Defence and counter-terrorism cooperation between India and Egypt are a matter of course. Major geopolitical shifts concerning the region have necessitated the search for diversification of foreign policy and search for new partnerships. The US, once a net security provider for the region, is now pivoting to the Indo-Pacific. The Ukraine conflict has distracted Russia, which was re-emerging as a major player in the region after its military intervention in Syria. And Russia, as all evidence shows, will remain focused on Ukraine for some time in the future.
Pakistan, which once provided security and defence services for the Gulf countries, is no longer seen as capable of doing so. This has resulted in a realignment of strategic partnerships in the region, paving the way for a continued normalisation of relations between Israel and the Arab world with the Abraham Accords of 2020, something that began with Egypt in 1979.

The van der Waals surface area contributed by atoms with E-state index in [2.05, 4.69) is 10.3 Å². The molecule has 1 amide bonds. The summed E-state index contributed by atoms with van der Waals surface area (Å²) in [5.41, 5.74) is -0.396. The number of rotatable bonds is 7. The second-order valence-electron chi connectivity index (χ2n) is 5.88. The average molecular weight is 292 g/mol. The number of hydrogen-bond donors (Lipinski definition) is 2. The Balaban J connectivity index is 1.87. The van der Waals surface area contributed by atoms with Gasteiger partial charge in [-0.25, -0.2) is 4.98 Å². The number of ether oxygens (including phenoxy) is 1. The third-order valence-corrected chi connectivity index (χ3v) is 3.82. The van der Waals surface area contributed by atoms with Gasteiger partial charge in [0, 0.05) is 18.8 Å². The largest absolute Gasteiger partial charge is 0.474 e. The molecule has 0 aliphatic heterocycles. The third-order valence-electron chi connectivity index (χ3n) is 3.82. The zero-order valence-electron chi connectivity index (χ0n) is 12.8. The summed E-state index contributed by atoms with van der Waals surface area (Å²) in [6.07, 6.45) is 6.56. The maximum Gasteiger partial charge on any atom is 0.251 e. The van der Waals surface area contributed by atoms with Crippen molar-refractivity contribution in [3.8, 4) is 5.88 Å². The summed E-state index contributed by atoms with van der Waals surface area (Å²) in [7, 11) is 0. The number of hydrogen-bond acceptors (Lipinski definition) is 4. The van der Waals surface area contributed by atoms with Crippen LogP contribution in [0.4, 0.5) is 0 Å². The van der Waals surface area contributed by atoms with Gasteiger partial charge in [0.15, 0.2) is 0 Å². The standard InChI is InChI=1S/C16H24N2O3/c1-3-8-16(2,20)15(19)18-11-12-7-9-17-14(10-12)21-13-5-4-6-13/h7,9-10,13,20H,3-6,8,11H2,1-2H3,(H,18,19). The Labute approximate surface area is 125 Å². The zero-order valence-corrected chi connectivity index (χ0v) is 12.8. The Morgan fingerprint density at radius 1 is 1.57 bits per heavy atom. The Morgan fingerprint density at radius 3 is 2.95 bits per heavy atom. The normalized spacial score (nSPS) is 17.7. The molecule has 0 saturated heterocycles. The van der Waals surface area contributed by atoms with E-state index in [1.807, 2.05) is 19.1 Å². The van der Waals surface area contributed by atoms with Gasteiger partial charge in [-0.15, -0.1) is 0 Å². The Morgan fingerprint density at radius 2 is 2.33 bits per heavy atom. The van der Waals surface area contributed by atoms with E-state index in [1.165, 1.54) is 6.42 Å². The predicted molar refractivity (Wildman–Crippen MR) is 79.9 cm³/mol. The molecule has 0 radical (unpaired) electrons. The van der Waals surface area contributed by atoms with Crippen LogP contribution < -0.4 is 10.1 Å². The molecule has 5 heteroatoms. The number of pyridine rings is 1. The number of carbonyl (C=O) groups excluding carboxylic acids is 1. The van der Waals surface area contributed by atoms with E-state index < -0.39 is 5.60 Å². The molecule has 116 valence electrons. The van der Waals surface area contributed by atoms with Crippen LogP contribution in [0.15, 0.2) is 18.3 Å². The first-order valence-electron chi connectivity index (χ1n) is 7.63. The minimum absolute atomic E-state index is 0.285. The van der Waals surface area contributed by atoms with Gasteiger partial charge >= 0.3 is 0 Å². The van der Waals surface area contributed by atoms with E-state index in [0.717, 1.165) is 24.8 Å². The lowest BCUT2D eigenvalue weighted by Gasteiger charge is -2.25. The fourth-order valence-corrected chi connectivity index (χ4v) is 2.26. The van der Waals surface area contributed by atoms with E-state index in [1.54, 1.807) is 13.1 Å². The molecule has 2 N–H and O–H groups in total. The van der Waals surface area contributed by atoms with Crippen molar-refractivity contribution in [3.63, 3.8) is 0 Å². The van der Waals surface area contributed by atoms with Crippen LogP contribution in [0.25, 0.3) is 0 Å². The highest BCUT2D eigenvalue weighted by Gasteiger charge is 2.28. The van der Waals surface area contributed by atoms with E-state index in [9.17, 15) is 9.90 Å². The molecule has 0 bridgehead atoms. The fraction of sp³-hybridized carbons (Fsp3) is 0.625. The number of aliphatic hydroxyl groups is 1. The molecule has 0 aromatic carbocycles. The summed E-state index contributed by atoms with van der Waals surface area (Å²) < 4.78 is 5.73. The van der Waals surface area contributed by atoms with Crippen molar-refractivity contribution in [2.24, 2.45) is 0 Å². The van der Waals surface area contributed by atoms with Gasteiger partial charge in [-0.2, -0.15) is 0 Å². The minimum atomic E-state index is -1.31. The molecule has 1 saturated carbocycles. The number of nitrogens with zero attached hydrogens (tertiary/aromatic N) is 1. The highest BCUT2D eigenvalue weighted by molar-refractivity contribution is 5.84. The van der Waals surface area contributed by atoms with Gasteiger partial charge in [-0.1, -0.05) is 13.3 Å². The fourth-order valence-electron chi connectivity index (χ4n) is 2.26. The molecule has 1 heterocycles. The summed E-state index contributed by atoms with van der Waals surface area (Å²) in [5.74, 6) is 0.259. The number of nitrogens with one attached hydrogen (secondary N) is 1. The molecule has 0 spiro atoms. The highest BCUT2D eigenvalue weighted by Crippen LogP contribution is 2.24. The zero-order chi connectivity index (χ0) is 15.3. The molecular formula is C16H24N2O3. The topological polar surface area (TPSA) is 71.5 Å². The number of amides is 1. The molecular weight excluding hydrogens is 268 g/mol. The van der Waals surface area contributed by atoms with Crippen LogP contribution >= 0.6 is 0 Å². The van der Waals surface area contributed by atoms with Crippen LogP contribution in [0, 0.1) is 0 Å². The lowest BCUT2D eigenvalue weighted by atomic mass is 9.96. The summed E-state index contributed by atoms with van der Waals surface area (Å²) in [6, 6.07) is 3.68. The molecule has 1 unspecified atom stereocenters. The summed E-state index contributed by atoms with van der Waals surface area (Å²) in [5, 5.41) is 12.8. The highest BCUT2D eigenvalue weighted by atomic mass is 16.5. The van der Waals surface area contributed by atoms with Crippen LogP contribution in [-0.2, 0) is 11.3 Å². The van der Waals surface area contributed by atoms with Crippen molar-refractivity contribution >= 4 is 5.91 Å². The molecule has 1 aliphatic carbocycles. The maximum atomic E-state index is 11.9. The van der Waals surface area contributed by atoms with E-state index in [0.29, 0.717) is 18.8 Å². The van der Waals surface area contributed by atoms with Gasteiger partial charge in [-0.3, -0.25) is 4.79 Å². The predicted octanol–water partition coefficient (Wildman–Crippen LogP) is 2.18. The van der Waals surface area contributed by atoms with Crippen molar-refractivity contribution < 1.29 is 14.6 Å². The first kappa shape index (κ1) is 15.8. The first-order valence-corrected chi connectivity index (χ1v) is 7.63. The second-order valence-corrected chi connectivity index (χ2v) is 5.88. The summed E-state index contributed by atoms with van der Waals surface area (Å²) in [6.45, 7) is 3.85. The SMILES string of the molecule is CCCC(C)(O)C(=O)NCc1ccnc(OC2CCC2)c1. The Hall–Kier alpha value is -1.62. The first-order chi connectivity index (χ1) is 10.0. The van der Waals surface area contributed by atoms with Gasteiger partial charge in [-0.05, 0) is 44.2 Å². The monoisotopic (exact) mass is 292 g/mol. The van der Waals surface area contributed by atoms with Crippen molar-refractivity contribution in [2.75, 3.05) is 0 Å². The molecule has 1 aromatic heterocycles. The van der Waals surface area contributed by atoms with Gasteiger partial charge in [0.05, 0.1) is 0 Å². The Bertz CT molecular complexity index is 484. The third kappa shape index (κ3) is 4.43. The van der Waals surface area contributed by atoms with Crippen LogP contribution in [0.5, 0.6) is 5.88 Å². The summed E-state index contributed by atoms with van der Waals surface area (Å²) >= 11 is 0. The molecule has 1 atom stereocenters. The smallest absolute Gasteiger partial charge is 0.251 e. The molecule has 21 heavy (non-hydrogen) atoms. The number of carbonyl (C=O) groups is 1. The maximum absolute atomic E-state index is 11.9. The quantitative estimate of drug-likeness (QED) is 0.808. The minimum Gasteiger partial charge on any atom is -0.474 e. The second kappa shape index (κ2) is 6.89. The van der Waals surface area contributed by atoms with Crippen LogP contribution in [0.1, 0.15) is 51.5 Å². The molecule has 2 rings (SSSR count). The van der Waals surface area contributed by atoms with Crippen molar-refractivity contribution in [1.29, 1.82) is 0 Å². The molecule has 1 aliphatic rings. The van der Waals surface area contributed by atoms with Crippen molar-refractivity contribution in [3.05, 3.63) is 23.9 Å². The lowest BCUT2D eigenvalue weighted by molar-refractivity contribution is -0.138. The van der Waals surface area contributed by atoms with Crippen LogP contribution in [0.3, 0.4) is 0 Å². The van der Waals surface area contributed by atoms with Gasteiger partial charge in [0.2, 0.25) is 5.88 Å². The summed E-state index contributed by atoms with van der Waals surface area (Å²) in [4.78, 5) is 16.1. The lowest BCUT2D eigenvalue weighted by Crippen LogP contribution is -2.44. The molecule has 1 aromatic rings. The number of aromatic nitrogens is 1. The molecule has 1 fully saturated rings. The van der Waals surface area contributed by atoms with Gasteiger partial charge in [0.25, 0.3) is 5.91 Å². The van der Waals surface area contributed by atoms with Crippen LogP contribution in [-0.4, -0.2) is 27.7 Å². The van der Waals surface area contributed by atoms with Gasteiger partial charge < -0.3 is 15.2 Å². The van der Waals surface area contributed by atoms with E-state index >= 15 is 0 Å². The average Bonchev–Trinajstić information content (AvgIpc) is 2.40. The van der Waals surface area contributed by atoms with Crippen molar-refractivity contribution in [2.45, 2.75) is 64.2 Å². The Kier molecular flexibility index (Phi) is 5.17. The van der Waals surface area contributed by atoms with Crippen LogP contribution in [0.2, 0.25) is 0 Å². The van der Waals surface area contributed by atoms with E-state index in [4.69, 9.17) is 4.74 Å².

With West Asia as its extended neighbourhood and India’s centuries-old ties with the region, it is inevitable that she will have to step up to play a bigger role there. Soon, Prime Minister Modi will be participating in the first virtual summit of the I2U2 – India, Israel, UAE and the US forum – to strengthen economic relations. Defence can hardly be far away in this vital region from where much of the world’s energy needs flow.
India also plays an important role in maintaining the security of the Gulf’s sea lanes of communication through its anti-piracy patrols in the Gulf of Aden.